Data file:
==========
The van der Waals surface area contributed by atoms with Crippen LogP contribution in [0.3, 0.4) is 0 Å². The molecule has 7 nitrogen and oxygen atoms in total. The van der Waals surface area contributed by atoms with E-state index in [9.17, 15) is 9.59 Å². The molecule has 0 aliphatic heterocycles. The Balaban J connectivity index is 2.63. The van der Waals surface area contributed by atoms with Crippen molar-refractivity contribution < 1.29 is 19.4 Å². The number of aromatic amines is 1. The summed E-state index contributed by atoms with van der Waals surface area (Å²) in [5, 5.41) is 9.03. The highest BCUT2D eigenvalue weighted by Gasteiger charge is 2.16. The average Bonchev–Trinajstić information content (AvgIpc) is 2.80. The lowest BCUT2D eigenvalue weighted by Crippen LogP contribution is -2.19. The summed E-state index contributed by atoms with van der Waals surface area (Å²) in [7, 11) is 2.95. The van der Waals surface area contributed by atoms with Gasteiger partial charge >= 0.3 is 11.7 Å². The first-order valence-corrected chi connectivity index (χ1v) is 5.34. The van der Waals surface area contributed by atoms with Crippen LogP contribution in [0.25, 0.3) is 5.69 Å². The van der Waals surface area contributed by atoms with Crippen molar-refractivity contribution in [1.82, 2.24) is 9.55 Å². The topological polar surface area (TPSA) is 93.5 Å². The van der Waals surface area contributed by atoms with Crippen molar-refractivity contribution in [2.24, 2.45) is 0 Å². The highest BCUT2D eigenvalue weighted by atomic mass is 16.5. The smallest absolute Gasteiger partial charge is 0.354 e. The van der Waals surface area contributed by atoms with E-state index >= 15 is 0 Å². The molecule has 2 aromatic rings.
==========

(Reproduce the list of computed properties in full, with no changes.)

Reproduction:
The van der Waals surface area contributed by atoms with Crippen LogP contribution in [0.3, 0.4) is 0 Å². The molecule has 7 nitrogen and oxygen atoms in total. The van der Waals surface area contributed by atoms with E-state index in [9.17, 15) is 9.59 Å². The molecule has 0 aliphatic heterocycles. The Balaban J connectivity index is 2.63. The van der Waals surface area contributed by atoms with Crippen molar-refractivity contribution < 1.29 is 19.4 Å². The number of aromatic amines is 1. The summed E-state index contributed by atoms with van der Waals surface area (Å²) in [5, 5.41) is 9.03. The highest BCUT2D eigenvalue weighted by Gasteiger charge is 2.16. The average Bonchev–Trinajstić information content (AvgIpc) is 2.80. The lowest BCUT2D eigenvalue weighted by Crippen LogP contribution is -2.19. The summed E-state index contributed by atoms with van der Waals surface area (Å²) in [7, 11) is 2.95. The van der Waals surface area contributed by atoms with Gasteiger partial charge >= 0.3 is 11.7 Å². The first-order valence-corrected chi connectivity index (χ1v) is 5.34. The van der Waals surface area contributed by atoms with Crippen LogP contribution in [0.25, 0.3) is 5.69 Å². The van der Waals surface area contributed by atoms with Crippen molar-refractivity contribution in [1.82, 2.24) is 9.55 Å². The topological polar surface area (TPSA) is 93.5 Å². The van der Waals surface area contributed by atoms with Crippen molar-refractivity contribution in [2.24, 2.45) is 0 Å². The highest BCUT2D eigenvalue weighted by atomic mass is 16.5. The smallest absolute Gasteiger partial charge is 0.354 e. The van der Waals surface area contributed by atoms with E-state index >= 15 is 0 Å². The molecule has 2 aromatic rings.